In the open source universe, using terms such as FLOSS (Free/Libre and Open Source Software) is common and represents a casual conflation of the terms open source and free software, which are often used interchangeably. I would be remiss if I didn't also admit that I have been guilty of same. I won't be doing that anymore—or at least I'll try not to—for a simple reason: Using the terms interchangeably is dangerous to the goals of free software and open media advocates (read "anti-DRM"). To continue this practice is to undermine beliefs that are fundamental to free software and associated movement.
Free software is about freedom
Free software is a social movement, with nary a hint of business interests—it exists in the realm of religion and philosophy. Free software is a way of life with a strong moral code. Central to the spirit of free software is the idea that everyone should be able to use, modify, and share, with a defined limitation that you can't modify without sharing. This is the origin of the "free software is a virus" meme that makes the GNU GPL seem especially scary to some business folks. To embrace free software is also to embrace sharing culture and mandate sharing, which is a step too far for most businesses. The point of free software was to undermine the existing order of proprietary Unix vendors and enforce principles of sharing. And when it comes to espousing that freedom, it's difficult to embrace the free software culture and philosophy without also acknowledging the onging fight for unlocked devices, open media formats, net neutrality, and safety from private as well as government surveillance. For the rest of this post, I'll use "Free Software" as shorthand for all of those movements
Open source is about something else entirely: Supply chain efficiency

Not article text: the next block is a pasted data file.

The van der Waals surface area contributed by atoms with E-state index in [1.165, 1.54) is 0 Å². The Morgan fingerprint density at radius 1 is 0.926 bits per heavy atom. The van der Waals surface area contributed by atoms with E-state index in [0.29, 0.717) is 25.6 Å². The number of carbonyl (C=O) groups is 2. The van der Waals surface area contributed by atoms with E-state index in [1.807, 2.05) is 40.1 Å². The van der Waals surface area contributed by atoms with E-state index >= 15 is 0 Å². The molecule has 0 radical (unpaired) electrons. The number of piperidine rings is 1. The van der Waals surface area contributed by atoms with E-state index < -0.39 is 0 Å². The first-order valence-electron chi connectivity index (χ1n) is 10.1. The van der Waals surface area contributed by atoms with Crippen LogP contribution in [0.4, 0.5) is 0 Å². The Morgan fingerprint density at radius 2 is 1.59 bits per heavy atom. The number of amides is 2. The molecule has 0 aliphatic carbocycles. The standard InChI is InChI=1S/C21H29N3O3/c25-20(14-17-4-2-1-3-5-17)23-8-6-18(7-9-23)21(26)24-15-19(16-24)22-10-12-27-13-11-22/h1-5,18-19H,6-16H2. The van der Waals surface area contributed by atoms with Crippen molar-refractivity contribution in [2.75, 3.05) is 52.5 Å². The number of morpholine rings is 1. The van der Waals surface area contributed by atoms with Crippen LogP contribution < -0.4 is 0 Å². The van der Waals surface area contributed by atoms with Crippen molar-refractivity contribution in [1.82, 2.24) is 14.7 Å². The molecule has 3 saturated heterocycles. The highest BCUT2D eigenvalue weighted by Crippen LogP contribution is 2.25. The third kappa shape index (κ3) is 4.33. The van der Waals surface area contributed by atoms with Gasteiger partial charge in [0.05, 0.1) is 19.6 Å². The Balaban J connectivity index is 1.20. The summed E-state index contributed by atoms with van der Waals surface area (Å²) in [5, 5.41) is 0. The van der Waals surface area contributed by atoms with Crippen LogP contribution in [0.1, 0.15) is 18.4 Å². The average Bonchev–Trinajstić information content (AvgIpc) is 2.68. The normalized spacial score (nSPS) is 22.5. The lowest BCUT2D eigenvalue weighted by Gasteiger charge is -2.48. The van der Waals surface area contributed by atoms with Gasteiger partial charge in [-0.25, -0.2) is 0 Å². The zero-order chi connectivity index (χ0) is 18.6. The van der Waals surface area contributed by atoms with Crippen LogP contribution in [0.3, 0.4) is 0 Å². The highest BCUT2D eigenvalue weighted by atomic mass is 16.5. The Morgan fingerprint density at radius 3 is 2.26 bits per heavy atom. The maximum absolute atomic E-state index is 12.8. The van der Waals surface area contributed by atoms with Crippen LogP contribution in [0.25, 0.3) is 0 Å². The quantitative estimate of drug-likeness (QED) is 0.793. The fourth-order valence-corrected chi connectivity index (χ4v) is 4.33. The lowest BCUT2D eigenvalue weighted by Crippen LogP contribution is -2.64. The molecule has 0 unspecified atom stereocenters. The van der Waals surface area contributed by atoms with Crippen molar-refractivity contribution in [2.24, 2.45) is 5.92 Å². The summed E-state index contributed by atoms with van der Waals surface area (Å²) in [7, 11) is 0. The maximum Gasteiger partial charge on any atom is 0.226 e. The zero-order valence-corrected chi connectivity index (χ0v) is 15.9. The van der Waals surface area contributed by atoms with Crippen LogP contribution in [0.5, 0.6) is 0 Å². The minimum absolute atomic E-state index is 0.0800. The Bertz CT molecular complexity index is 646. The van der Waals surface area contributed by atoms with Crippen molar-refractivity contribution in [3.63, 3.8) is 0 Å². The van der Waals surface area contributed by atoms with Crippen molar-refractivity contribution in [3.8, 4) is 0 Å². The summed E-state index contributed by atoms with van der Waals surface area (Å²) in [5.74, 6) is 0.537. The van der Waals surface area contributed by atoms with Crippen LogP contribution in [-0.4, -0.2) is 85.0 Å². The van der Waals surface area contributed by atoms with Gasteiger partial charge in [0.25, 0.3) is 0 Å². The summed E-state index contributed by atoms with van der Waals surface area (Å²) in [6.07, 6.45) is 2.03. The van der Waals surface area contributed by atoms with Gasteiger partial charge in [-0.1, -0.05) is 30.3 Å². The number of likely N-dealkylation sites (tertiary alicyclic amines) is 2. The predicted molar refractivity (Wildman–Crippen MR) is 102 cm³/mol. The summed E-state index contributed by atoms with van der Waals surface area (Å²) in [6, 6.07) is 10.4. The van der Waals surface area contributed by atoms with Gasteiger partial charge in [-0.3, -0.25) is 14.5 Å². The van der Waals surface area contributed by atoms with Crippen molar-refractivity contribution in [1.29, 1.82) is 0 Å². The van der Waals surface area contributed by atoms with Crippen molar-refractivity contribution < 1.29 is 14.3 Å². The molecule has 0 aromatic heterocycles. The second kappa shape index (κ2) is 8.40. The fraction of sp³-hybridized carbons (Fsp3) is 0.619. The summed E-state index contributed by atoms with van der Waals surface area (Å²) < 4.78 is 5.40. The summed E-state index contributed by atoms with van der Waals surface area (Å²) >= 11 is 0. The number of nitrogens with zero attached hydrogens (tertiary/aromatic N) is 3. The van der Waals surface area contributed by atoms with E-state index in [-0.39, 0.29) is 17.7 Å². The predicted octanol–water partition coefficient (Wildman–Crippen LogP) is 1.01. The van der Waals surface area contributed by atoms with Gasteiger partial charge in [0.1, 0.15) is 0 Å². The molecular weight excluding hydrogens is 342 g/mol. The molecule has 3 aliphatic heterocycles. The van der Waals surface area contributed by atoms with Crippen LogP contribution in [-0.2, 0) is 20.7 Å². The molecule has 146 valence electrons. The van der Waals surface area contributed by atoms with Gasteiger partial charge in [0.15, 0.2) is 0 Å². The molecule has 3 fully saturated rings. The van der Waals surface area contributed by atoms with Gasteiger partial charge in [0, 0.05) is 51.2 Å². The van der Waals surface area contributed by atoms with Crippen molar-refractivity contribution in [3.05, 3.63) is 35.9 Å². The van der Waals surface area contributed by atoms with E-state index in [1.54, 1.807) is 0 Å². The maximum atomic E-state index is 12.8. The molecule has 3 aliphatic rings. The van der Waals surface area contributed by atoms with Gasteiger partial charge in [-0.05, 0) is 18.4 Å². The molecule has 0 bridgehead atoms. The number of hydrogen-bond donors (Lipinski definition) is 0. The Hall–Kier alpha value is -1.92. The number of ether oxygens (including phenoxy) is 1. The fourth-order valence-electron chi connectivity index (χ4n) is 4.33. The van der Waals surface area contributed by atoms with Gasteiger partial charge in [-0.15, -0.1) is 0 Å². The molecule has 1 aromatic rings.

When I wrote There is no Open Source Community a decade ago, I asked the question, "Why do developers release open source code?" As it turns out, there are good reasons for doing so from an operations standpoint.
To embrace open source is to embrace a development model that utilizes a decentralized supply chain. Whereas before, proprietary vendors would control the entire software supply chain in-house, the open source model directly refutes that approach. The open source model is about using common components of multiple origins to achieve higher efficiency and agility in creating software-based products and services.
Initially, open source projects did heavily use GPL'd software, due to the fact that the GNU project was started some 10 years before the first Linux kernel, and at least 15 years before the term open source was coined. The effect of this head start was that by the time open source as a business-friendly concept gained steam, there was already a wealth of GPL'd code—not to mention a well-developed culture of sharing.
That there is now a trend of new open source projects migrating away from copyleft GPL-style licenses toward "liberal" Apache-style licenses should come as no surprise. In retrospect, this was inevitable. In a world defined by business interests and not philosophy, enforced sharing doesn't really make sense. Sure, one could argue that it does. After all, lots of companies have formed profitable ecosystems around GPL'd GNU and Linux code. But let's assume that most business types disagree with the whole enforced-sharing bit.
In the Apache-style open source model, developers can choose whether or not to release their modifications. They often do, simply because they have realized the benefits of participating in open source ecosystems—but there are many who sometimes do not. In an open source world, this simply doesn't matter. If the point of open source development is to optimize your supply chain and economies of scale, who cares about sharing?
Open source victory
It's important to remember that in The Cathedral and the Bazaar Eric S Raymond specifically called out the open source model as superior, which was the beginning of the great cultural divide: Open source was all about better software and "given enough eyes, all bugs are shallow"; and free software was about an enlightened existence through sharing. The point of view that open source was a superior model turned out to be mostly correct, as open source has become the preferred model for technology innovation. Open source processes could give vendors a competitive advantage, if used properly, and open source principles could allow projects to function more efficiently.